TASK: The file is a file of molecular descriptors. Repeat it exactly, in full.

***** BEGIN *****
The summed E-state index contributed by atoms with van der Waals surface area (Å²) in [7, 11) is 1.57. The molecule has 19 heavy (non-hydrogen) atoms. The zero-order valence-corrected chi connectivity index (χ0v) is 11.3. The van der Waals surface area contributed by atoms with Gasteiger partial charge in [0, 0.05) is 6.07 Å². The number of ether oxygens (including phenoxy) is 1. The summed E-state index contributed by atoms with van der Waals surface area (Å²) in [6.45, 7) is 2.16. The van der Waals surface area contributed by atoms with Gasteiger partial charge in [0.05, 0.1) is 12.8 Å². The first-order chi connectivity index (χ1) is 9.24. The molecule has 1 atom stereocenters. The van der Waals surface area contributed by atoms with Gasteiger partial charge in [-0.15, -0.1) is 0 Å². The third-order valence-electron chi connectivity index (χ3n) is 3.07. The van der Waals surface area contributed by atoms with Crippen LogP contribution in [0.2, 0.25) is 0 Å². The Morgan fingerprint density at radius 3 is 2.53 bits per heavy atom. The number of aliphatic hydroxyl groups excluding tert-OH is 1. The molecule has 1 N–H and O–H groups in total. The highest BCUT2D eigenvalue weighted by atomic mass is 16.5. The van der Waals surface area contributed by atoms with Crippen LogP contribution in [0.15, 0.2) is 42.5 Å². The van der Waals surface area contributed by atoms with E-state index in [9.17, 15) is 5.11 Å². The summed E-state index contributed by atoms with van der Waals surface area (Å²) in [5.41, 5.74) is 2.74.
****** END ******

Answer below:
The summed E-state index contributed by atoms with van der Waals surface area (Å²) in [7, 11) is 1.57. The molecule has 19 heavy (non-hydrogen) atoms. The zero-order valence-corrected chi connectivity index (χ0v) is 11.3. The van der Waals surface area contributed by atoms with Gasteiger partial charge in [0, 0.05) is 6.07 Å². The number of ether oxygens (including phenoxy) is 1. The summed E-state index contributed by atoms with van der Waals surface area (Å²) in [6.45, 7) is 2.16. The van der Waals surface area contributed by atoms with Gasteiger partial charge in [0.05, 0.1) is 12.8 Å². The first-order chi connectivity index (χ1) is 9.24. The molecule has 1 atom stereocenters. The van der Waals surface area contributed by atoms with Gasteiger partial charge in [-0.15, -0.1) is 0 Å². The third-order valence-electron chi connectivity index (χ3n) is 3.07. The van der Waals surface area contributed by atoms with Crippen LogP contribution in [0.2, 0.25) is 0 Å². The Morgan fingerprint density at radius 3 is 2.53 bits per heavy atom. The number of aliphatic hydroxyl groups excluding tert-OH is 1. The molecule has 1 N–H and O–H groups in total. The highest BCUT2D eigenvalue weighted by atomic mass is 16.5. The van der Waals surface area contributed by atoms with Crippen LogP contribution in [0.15, 0.2) is 42.5 Å². The van der Waals surface area contributed by atoms with E-state index in [9.17, 15) is 5.11 Å². The summed E-state index contributed by atoms with van der Waals surface area (Å²) in [5.41, 5.74) is 2.74.